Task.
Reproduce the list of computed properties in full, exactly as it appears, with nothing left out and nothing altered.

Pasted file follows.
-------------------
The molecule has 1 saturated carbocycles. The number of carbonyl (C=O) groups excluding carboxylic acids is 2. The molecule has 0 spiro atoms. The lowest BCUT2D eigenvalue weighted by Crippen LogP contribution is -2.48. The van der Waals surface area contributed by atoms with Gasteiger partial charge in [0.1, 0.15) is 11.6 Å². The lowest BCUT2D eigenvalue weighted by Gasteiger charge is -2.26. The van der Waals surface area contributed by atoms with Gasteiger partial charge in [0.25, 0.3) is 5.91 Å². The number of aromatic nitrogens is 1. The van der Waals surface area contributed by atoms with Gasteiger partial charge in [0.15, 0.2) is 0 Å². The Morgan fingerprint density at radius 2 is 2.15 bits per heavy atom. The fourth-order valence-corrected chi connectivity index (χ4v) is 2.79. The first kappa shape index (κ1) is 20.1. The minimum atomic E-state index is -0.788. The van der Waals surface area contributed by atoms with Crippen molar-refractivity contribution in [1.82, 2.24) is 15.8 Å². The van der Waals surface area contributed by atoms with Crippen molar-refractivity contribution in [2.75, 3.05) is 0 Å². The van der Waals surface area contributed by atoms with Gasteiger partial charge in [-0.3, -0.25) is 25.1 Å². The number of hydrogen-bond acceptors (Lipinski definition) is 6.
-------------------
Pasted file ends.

The molecule has 1 saturated carbocycles. The number of carbonyl (C=O) groups excluding carboxylic acids is 2. The molecule has 0 spiro atoms. The lowest BCUT2D eigenvalue weighted by Crippen LogP contribution is -2.48. The van der Waals surface area contributed by atoms with Gasteiger partial charge in [0.1, 0.15) is 11.6 Å². The lowest BCUT2D eigenvalue weighted by Gasteiger charge is -2.26. The van der Waals surface area contributed by atoms with Gasteiger partial charge in [0.25, 0.3) is 5.91 Å². The number of aromatic nitrogens is 1. The van der Waals surface area contributed by atoms with Gasteiger partial charge in [0.15, 0.2) is 0 Å². The Morgan fingerprint density at radius 2 is 2.15 bits per heavy atom. The fourth-order valence-corrected chi connectivity index (χ4v) is 2.79. The first kappa shape index (κ1) is 20.1. The minimum atomic E-state index is -0.788. The van der Waals surface area contributed by atoms with Crippen molar-refractivity contribution in [1.82, 2.24) is 15.8 Å². The van der Waals surface area contributed by atoms with Crippen molar-refractivity contribution in [2.75, 3.05) is 0 Å². The van der Waals surface area contributed by atoms with Gasteiger partial charge in [-0.3, -0.25) is 25.1 Å². The number of hydrogen-bond acceptors (Lipinski definition) is 6.